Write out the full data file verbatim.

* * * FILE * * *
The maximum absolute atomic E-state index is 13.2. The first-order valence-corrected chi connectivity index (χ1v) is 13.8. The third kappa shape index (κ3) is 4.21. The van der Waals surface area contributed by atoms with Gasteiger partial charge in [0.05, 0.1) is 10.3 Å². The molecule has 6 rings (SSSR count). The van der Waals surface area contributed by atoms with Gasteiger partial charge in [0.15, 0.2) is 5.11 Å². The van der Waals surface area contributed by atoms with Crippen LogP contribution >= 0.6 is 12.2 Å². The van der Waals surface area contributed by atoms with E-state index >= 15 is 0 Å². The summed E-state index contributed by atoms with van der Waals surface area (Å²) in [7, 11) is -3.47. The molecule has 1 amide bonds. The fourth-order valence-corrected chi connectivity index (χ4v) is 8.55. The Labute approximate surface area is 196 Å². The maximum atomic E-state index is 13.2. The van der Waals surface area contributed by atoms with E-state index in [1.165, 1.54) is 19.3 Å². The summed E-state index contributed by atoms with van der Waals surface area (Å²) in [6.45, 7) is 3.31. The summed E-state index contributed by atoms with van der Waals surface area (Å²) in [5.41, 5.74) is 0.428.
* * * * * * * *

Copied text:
The maximum absolute atomic E-state index is 13.2. The first-order valence-corrected chi connectivity index (χ1v) is 13.8. The third kappa shape index (κ3) is 4.21. The van der Waals surface area contributed by atoms with Gasteiger partial charge in [0.05, 0.1) is 10.3 Å². The molecule has 6 rings (SSSR count). The van der Waals surface area contributed by atoms with Gasteiger partial charge in [0.15, 0.2) is 5.11 Å². The van der Waals surface area contributed by atoms with Crippen LogP contribution >= 0.6 is 12.2 Å². The van der Waals surface area contributed by atoms with E-state index >= 15 is 0 Å². The summed E-state index contributed by atoms with van der Waals surface area (Å²) in [7, 11) is -3.47. The molecule has 1 amide bonds. The fourth-order valence-corrected chi connectivity index (χ4v) is 8.55. The Labute approximate surface area is 196 Å². The maximum atomic E-state index is 13.2. The van der Waals surface area contributed by atoms with E-state index in [1.165, 1.54) is 19.3 Å². The summed E-state index contributed by atoms with van der Waals surface area (Å²) in [6.45, 7) is 3.31. The summed E-state index contributed by atoms with van der Waals surface area (Å²) in [5.41, 5.74) is 0.428.